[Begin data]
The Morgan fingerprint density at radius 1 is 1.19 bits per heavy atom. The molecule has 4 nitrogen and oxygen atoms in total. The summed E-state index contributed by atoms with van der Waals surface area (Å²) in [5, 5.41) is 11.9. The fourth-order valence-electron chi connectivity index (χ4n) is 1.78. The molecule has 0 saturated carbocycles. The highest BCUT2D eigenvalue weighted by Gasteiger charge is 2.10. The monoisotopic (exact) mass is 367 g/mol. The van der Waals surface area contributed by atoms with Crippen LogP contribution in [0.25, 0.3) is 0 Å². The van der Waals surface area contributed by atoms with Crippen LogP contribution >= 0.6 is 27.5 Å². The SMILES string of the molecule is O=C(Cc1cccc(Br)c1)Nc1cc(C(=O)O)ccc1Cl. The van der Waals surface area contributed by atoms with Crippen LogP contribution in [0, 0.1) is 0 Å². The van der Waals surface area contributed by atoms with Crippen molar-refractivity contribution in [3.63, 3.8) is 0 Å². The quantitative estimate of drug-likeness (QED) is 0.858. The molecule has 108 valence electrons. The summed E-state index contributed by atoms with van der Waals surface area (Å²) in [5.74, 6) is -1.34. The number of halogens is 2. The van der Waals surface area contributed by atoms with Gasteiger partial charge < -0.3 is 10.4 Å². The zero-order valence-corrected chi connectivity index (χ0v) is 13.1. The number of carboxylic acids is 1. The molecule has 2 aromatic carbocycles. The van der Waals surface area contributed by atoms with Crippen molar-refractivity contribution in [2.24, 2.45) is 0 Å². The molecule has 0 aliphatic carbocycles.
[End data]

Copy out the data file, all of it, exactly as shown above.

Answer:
The Morgan fingerprint density at radius 1 is 1.19 bits per heavy atom. The molecule has 4 nitrogen and oxygen atoms in total. The summed E-state index contributed by atoms with van der Waals surface area (Å²) in [5, 5.41) is 11.9. The fourth-order valence-electron chi connectivity index (χ4n) is 1.78. The molecule has 0 saturated carbocycles. The highest BCUT2D eigenvalue weighted by Gasteiger charge is 2.10. The monoisotopic (exact) mass is 367 g/mol. The van der Waals surface area contributed by atoms with Crippen LogP contribution in [0.25, 0.3) is 0 Å². The van der Waals surface area contributed by atoms with Crippen LogP contribution >= 0.6 is 27.5 Å². The SMILES string of the molecule is O=C(Cc1cccc(Br)c1)Nc1cc(C(=O)O)ccc1Cl. The van der Waals surface area contributed by atoms with Crippen LogP contribution in [0, 0.1) is 0 Å². The van der Waals surface area contributed by atoms with Crippen molar-refractivity contribution in [3.63, 3.8) is 0 Å². The quantitative estimate of drug-likeness (QED) is 0.858. The molecule has 108 valence electrons. The summed E-state index contributed by atoms with van der Waals surface area (Å²) in [5.74, 6) is -1.34. The number of halogens is 2. The van der Waals surface area contributed by atoms with Gasteiger partial charge < -0.3 is 10.4 Å². The zero-order valence-corrected chi connectivity index (χ0v) is 13.1. The number of carboxylic acids is 1. The molecule has 2 aromatic carbocycles. The van der Waals surface area contributed by atoms with Crippen molar-refractivity contribution in [2.24, 2.45) is 0 Å². The molecule has 0 aliphatic carbocycles.